To support the delivery of Ambition 2030, Scotland will need to retain the ability to recruit the skilled and unskilled labour required to support seasonal and long-term workforce requirements and skills gaps – this includes retaining access to EU migrant workers.
EU migrants make up around three per cent of those employed in the rural economy, with around 10,000 people directly employed, across the whole of Scotland, in the food and drink growth sector and thousands more support public services such as hospitals and schools in our remote and rural communities.
Any moves to limit migration, therefore, has the potential to seriously harm our rural and remote communities and will have a major impact on the future success of our food and drink industry.
A recent survey of its members by the Scottish Association of Meat Wholesalers found that 52 per cent of the unskilled workforce, 44 per cent of the skilled workforce and 16 per cent of supervisory and management staff are non-UK EU nationals, while Food Standards Scotland reports that 98 per cent of their official veterinarians are EU nationals.
In Grampian, 70 per cent of workers in seafood processing are from the European Economic Area (EEA) – much higher than any other part of the UK – while a recent survey of Scotland-based seafood processing businesses found that around 58 per cent of employees are from the non-UK EEA.
The report found that 86 per cent of all employees in the processing sector worked on permanent contracts and of these, the majority were from non-UK EEA countries, largely coming from Poland, Lithuania and Latvia, demonstrating how dependent the sector is on EEA workers.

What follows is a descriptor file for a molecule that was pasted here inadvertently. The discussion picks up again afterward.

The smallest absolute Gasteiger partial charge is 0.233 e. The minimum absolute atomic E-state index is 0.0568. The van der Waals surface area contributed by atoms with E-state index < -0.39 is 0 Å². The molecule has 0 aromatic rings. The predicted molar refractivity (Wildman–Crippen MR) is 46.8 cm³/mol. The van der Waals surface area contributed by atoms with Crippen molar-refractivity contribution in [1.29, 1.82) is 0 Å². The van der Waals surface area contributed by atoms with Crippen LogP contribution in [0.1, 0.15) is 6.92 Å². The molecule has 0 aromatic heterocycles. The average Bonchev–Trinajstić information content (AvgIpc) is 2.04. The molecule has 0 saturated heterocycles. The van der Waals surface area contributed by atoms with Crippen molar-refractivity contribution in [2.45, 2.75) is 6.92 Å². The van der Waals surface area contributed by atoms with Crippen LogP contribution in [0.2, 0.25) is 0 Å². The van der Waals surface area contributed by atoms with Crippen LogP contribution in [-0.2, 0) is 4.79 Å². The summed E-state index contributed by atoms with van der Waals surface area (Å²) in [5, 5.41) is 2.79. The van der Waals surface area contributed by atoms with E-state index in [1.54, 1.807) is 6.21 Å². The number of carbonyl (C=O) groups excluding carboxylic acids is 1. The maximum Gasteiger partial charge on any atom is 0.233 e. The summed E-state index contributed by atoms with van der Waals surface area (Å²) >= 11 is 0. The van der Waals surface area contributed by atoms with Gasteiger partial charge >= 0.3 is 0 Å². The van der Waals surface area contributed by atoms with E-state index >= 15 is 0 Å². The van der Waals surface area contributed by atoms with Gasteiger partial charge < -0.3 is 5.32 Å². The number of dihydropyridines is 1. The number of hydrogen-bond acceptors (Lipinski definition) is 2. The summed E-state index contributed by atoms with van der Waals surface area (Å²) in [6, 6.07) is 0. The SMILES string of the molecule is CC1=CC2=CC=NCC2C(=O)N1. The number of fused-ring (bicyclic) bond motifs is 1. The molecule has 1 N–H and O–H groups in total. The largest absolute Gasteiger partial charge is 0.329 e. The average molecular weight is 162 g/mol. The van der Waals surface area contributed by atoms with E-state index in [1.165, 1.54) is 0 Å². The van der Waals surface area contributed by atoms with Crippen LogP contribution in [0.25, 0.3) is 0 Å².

This study shows how highly dependent the Scottish seafood processing sector is on EEA workers, and raises concerns from processors that Brexit could threaten their businesses’ survival.
With the majority of EEA employees working on permanent contracts, and likely to be living here on a long-term basis, processors are rightly concerned for the future and the potential loss of skilled and experienced food-processing employees.
Furthermore, this study backs up recent analysis which found EU nationals contribute more than £4.4 billion a year to our economy and shows exactly why we value the contribution they make in communities across Scotland.
The Scottish Government very much values the contribution of EU migrants to our economy and society. Retaining unhindered access to this reliable workforce is of particular importance, given the distinct demographic pressures we face, and is key to reducing any potential future labour shortages.
With three per cent of our workforce dependent upon EU migrants, it is clear that any restrictions on free movement of labour would have a significant and detrimental effect on the sector – potentially reducing the size of the industry and reducing domestic produce in favour of imports.
The Scottish Government has consistently called for urgent clarity from the UK Government over our future relationship with the EU. We will continue to show EU nationals that they are welcome here and call for free movement of people, which is clearly in the best interests of Scotland and the UK as a whole.
I am clear that retaining access to this pool of talent via membership of the single market is essential to meet the needs of rural businesses and is a priority in safeguarding the continued success, stability and sustainability of our rural economy.